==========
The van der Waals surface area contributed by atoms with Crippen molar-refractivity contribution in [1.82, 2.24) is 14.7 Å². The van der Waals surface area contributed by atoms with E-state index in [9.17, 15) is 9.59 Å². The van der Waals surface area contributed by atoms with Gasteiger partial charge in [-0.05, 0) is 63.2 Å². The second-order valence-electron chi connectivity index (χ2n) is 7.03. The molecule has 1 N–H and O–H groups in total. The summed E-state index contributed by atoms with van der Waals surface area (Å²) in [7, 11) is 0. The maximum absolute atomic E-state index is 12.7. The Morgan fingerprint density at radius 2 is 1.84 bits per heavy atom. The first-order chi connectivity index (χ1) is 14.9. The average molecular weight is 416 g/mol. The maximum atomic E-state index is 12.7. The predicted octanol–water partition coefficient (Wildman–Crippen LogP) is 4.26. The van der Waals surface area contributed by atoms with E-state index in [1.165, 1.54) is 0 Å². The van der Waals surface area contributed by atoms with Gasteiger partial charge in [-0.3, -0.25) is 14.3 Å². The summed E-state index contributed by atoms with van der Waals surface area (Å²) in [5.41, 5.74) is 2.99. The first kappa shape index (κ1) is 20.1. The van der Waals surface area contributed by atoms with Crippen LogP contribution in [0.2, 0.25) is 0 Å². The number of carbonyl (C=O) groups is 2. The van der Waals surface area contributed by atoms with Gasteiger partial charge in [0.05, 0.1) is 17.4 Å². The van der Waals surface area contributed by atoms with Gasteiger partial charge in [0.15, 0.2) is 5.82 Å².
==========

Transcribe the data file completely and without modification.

The van der Waals surface area contributed by atoms with Crippen molar-refractivity contribution in [1.82, 2.24) is 14.7 Å². The van der Waals surface area contributed by atoms with E-state index in [9.17, 15) is 9.59 Å². The van der Waals surface area contributed by atoms with Gasteiger partial charge in [-0.05, 0) is 63.2 Å². The second-order valence-electron chi connectivity index (χ2n) is 7.03. The molecule has 1 N–H and O–H groups in total. The summed E-state index contributed by atoms with van der Waals surface area (Å²) in [7, 11) is 0. The maximum absolute atomic E-state index is 12.7. The Morgan fingerprint density at radius 2 is 1.84 bits per heavy atom. The first-order chi connectivity index (χ1) is 14.9. The average molecular weight is 416 g/mol. The maximum atomic E-state index is 12.7. The predicted octanol–water partition coefficient (Wildman–Crippen LogP) is 4.26. The van der Waals surface area contributed by atoms with E-state index in [1.165, 1.54) is 0 Å². The van der Waals surface area contributed by atoms with Gasteiger partial charge in [-0.3, -0.25) is 14.3 Å². The summed E-state index contributed by atoms with van der Waals surface area (Å²) in [5.41, 5.74) is 2.99. The first kappa shape index (κ1) is 20.1. The van der Waals surface area contributed by atoms with Crippen LogP contribution in [0.2, 0.25) is 0 Å². The number of carbonyl (C=O) groups is 2. The van der Waals surface area contributed by atoms with Gasteiger partial charge in [0.05, 0.1) is 17.4 Å². The van der Waals surface area contributed by atoms with Gasteiger partial charge in [0.15, 0.2) is 5.82 Å².